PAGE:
Greene’s “Machine Language” speaks eloquently with Boston Musica Viva

October 6, 2019 at 12:28 pm

By Jonathan Blumhofer

Patrick Greene’s “Machine Language for Beginners” was performed at Boston Musica Viva’s concert Saturday night at Pickman Hall. Photo: Micah Greene

Boston Musica Viva, the city’s flagship new-music ensemble, kicked off its 51st season Saturday night at Longy’s Pickman Hall. Founder and music director Richard Pittman conducted.

Called “Small Steps & Giant Leaps,” the evening’s program featured music by three composers: Patrick Greene, Sebastian Currier, and Missy Mazzoli. (Catherine Safelder’s scheduled commission wasn’t completed in time for Saturday’s concert; Pittman told the house that it will be programmed at a later date.)

The Greene and Currier works continued the group’s admirable tradition of giving second performances to previous BMV commissions.

Greene’s Machine Language for Beginners opened the concert. A 2015 score for septet (flute, clarinet, percussion, piano, violin, viola, and cello), the score’s point of departure is the role technology—particularly artificial intelligence—has played in human life through history. For source material, Greene drew widely, taking inspiration from ancient Greek writings, William S. Gilbert’s reworking of the Pygmalion myth, and the movie 2001: A Space Odyssey, among others.

His musical language is similarly diverse. The first movement of Machine Language, “Automata,” alternates brightly pulsing ostinatos with a genial, syncopated melody. Layers of glittering rhythmic figures turn up in the central part of “Talos,” its second movement, framed by ominous gestures: thudding bass drum strokes, fragmented motives, and other undertones of menace.

By contrast, ethereal textures (bowed vibraphone; lush, chorale-like, string melodies) are interspersed with eerie ones (bent woodwind notes, clustery piano and percussion figures) in the Pygmalion-infused third movement. And, for the finale, Greene constructed a set of variations-in-reverse on the 1892 hit-song “Daisy Bell.”

That last movement is Machine Language’s most striking for a combination of reasons. Its emotional breadth is wide, ranging from frenzied, aggressive outbursts near the start to a “reveal” of the theme at the end that’s both opulent and unsettling. Technically, it calls for various extended instrumental techniques. And, structurally, Greene wrote a movement that can stand effectively on its own while also, through subtle manipulations of motives heard earlier in the work, tying the entire work neatly together.

Saturday’s performance was touching and persuasive, played with panache and sensitivity by BMV. Not yet thirty-five, Greene is a composer to watch: his music is both undeniably expressive and smartly crafted. Ultimately, it’s a body of work well worth hearing and getting to know, as Machine Language demonstrated.

Sebastian Currier’s music generally shares those same qualities. His Eleven Moons received the evening’s other repeat performance. Written for soprano and ensemble and premiered by BMV just this past February, it sets eleven texts by a broad assortment of writers – from Wikipedia entries and Neil Armstrong to Mary Shelley, Emily Dickinson, and Edgar Allan Poe – on the subject of the eponymous celestial body.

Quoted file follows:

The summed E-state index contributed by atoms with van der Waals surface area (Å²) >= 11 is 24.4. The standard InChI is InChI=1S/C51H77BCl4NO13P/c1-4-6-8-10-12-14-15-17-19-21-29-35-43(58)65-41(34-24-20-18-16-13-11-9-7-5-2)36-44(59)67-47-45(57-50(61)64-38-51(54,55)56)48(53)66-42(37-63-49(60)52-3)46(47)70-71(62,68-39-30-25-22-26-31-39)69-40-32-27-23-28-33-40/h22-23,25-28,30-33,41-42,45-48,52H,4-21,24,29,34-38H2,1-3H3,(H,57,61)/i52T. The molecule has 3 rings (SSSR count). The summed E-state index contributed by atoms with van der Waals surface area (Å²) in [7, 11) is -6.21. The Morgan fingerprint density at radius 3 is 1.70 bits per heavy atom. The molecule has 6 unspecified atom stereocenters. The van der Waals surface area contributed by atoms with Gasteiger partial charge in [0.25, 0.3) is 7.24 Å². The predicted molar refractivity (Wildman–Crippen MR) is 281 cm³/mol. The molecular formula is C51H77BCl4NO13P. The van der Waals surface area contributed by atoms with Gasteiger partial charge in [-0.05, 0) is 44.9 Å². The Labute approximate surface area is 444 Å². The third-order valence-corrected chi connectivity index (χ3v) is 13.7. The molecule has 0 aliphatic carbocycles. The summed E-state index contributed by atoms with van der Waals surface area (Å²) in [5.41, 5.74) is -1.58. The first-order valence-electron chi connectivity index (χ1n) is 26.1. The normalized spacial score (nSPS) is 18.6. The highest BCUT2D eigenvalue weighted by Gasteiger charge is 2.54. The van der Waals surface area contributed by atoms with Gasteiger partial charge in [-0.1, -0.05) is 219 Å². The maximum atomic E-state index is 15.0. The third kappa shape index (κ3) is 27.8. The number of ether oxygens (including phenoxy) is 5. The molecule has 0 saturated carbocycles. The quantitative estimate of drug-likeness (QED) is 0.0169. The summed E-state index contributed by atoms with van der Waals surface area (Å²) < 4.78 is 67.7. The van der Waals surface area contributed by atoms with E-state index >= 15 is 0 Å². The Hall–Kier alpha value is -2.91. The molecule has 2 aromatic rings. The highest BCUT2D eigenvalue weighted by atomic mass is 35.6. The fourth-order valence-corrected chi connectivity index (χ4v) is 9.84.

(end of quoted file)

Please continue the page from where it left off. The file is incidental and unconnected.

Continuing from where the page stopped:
Musically, Eleven Moons is largely chromatic and freely dissonant. Yet it’s fundamentally lyrical and, like Machine Language, immediately communicative and highly personable.

There’s more than a little humor to be found in the almost-monotone “stolen and missing moon rocks” movement (from Wikipedia) and in Currier’s arrangement of part of Poe’s Unparalleled Adventure of One Hans Pfall (in which the text is spoken, not sung, through a megaphone).

In an extract from the Grimm Brothers’ Hansel and Gretel, Currier channels Alban Berg with pungently gorgeous ensemble writing. And his adaptation of lines from Armstrong’s landing on the moon ably captured the wonder and terror of the event, with seismic, widely-spaced string tremolos framing a noble, diatonic vocal line.

On Saturday, BMV presented the piece twice – once before intermission and once after. In both performances, Zorana Sadiq was the soloist. Her upper register, in particular, was pure-toned and slivery, which meant that Currier’s reworking of Edward Madden’s popular song “Moonlight Bay” floated beguilingly. Throughout, Sadiq sang with excellent diction and intonation as well as glowing tone.

Pittman led BMV in a stirring reading of the score. Trumpeter Richard Kelley’s solos in Currier’s settings of Keats and Madden were spot-on. The full ensemble delivered a noble account of the Hansel and Gretel movement and imbued the frenetic writing in Hans Pfall with fervor.

Rounding out the evening was Missy Mazzoli’s Set That on Fire.

Written in 2012, Set That on Fire (for flute, clarinet, trumpet, piano, and violin) is a study in virtuosity: a chaconne-like piano figure is overlaid by various themes and gestures which build up, disperse in various directions, reassemble, and finally head off into the ether.

Basically a diatonic study in tension and release, Set That on Fire came over on Saturday as a friendly essay but, ultimately, a shallow one: tautly played but lacking the passion and fervency that marked the night’s other two  selections.

Boston Musica Viva continues its season with “Multicultural Masters” at 8 p.m. November 23 at Tsai Performance Center. bmv.org; 617-354-6910

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